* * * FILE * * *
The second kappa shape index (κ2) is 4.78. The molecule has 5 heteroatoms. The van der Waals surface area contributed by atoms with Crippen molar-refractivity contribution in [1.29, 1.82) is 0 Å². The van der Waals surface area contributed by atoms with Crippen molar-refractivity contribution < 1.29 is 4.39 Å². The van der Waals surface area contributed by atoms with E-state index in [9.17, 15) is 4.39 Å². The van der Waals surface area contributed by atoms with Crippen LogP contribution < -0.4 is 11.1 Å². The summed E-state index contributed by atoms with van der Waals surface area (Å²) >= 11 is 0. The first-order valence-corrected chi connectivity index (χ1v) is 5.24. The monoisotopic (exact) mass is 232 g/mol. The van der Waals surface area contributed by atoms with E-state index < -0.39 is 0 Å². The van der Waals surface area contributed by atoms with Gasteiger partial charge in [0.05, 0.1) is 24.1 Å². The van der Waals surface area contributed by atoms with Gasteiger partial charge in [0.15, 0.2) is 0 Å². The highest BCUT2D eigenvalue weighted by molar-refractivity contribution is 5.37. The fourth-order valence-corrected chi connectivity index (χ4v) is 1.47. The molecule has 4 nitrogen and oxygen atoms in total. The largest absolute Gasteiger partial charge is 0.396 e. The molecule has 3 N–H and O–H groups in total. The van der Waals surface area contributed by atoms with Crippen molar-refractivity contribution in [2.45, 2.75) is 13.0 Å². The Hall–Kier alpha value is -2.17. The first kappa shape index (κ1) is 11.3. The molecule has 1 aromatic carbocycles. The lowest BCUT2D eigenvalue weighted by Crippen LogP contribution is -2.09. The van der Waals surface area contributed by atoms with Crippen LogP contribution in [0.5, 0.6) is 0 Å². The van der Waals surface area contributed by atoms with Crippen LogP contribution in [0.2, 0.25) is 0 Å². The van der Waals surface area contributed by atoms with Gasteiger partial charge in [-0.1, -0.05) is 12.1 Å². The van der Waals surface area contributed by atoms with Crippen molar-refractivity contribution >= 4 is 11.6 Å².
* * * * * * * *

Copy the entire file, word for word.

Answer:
The second kappa shape index (κ2) is 4.78. The molecule has 5 heteroatoms. The van der Waals surface area contributed by atoms with Crippen molar-refractivity contribution in [1.29, 1.82) is 0 Å². The van der Waals surface area contributed by atoms with Crippen molar-refractivity contribution < 1.29 is 4.39 Å². The van der Waals surface area contributed by atoms with E-state index in [9.17, 15) is 4.39 Å². The van der Waals surface area contributed by atoms with Crippen LogP contribution < -0.4 is 11.1 Å². The summed E-state index contributed by atoms with van der Waals surface area (Å²) >= 11 is 0. The first-order valence-corrected chi connectivity index (χ1v) is 5.24. The monoisotopic (exact) mass is 232 g/mol. The van der Waals surface area contributed by atoms with E-state index < -0.39 is 0 Å². The van der Waals surface area contributed by atoms with Gasteiger partial charge in [0.05, 0.1) is 24.1 Å². The van der Waals surface area contributed by atoms with Gasteiger partial charge in [0.15, 0.2) is 0 Å². The highest BCUT2D eigenvalue weighted by molar-refractivity contribution is 5.37. The fourth-order valence-corrected chi connectivity index (χ4v) is 1.47. The molecule has 4 nitrogen and oxygen atoms in total. The largest absolute Gasteiger partial charge is 0.396 e. The molecule has 3 N–H and O–H groups in total. The van der Waals surface area contributed by atoms with Crippen molar-refractivity contribution in [2.45, 2.75) is 13.0 Å². The Hall–Kier alpha value is -2.17. The first kappa shape index (κ1) is 11.3. The molecule has 1 aromatic carbocycles. The lowest BCUT2D eigenvalue weighted by Crippen LogP contribution is -2.09. The van der Waals surface area contributed by atoms with Crippen LogP contribution in [0.5, 0.6) is 0 Å². The van der Waals surface area contributed by atoms with Crippen LogP contribution in [0.2, 0.25) is 0 Å². The van der Waals surface area contributed by atoms with Gasteiger partial charge in [-0.1, -0.05) is 12.1 Å². The van der Waals surface area contributed by atoms with Crippen molar-refractivity contribution >= 4 is 11.6 Å².